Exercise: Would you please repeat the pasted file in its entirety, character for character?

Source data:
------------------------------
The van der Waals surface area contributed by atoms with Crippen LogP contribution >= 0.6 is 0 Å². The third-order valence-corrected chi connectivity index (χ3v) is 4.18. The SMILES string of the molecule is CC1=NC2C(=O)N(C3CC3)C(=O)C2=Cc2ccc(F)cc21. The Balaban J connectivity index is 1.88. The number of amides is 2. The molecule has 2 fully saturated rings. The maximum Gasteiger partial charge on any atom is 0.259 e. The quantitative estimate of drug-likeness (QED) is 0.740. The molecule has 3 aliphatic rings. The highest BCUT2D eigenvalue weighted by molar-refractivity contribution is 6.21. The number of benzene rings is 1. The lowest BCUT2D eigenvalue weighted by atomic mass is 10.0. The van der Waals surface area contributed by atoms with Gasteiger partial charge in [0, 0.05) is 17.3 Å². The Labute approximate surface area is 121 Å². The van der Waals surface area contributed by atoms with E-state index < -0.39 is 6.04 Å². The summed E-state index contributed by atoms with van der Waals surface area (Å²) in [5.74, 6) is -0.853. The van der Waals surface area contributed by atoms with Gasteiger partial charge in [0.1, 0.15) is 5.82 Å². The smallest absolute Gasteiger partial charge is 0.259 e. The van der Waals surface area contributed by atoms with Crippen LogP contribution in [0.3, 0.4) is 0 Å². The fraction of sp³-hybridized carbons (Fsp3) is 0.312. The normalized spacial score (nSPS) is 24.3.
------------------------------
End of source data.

The van der Waals surface area contributed by atoms with Crippen LogP contribution >= 0.6 is 0 Å². The third-order valence-corrected chi connectivity index (χ3v) is 4.18. The SMILES string of the molecule is CC1=NC2C(=O)N(C3CC3)C(=O)C2=Cc2ccc(F)cc21. The Balaban J connectivity index is 1.88. The number of amides is 2. The molecule has 2 fully saturated rings. The maximum Gasteiger partial charge on any atom is 0.259 e. The quantitative estimate of drug-likeness (QED) is 0.740. The molecule has 3 aliphatic rings. The highest BCUT2D eigenvalue weighted by molar-refractivity contribution is 6.21. The number of benzene rings is 1. The lowest BCUT2D eigenvalue weighted by atomic mass is 10.0. The van der Waals surface area contributed by atoms with Gasteiger partial charge in [0, 0.05) is 17.3 Å². The Labute approximate surface area is 121 Å². The van der Waals surface area contributed by atoms with E-state index < -0.39 is 6.04 Å². The summed E-state index contributed by atoms with van der Waals surface area (Å²) in [5.74, 6) is -0.853. The van der Waals surface area contributed by atoms with Gasteiger partial charge in [0.1, 0.15) is 5.82 Å². The smallest absolute Gasteiger partial charge is 0.259 e. The van der Waals surface area contributed by atoms with Crippen LogP contribution in [0.3, 0.4) is 0 Å². The fraction of sp³-hybridized carbons (Fsp3) is 0.312. The normalized spacial score (nSPS) is 24.3.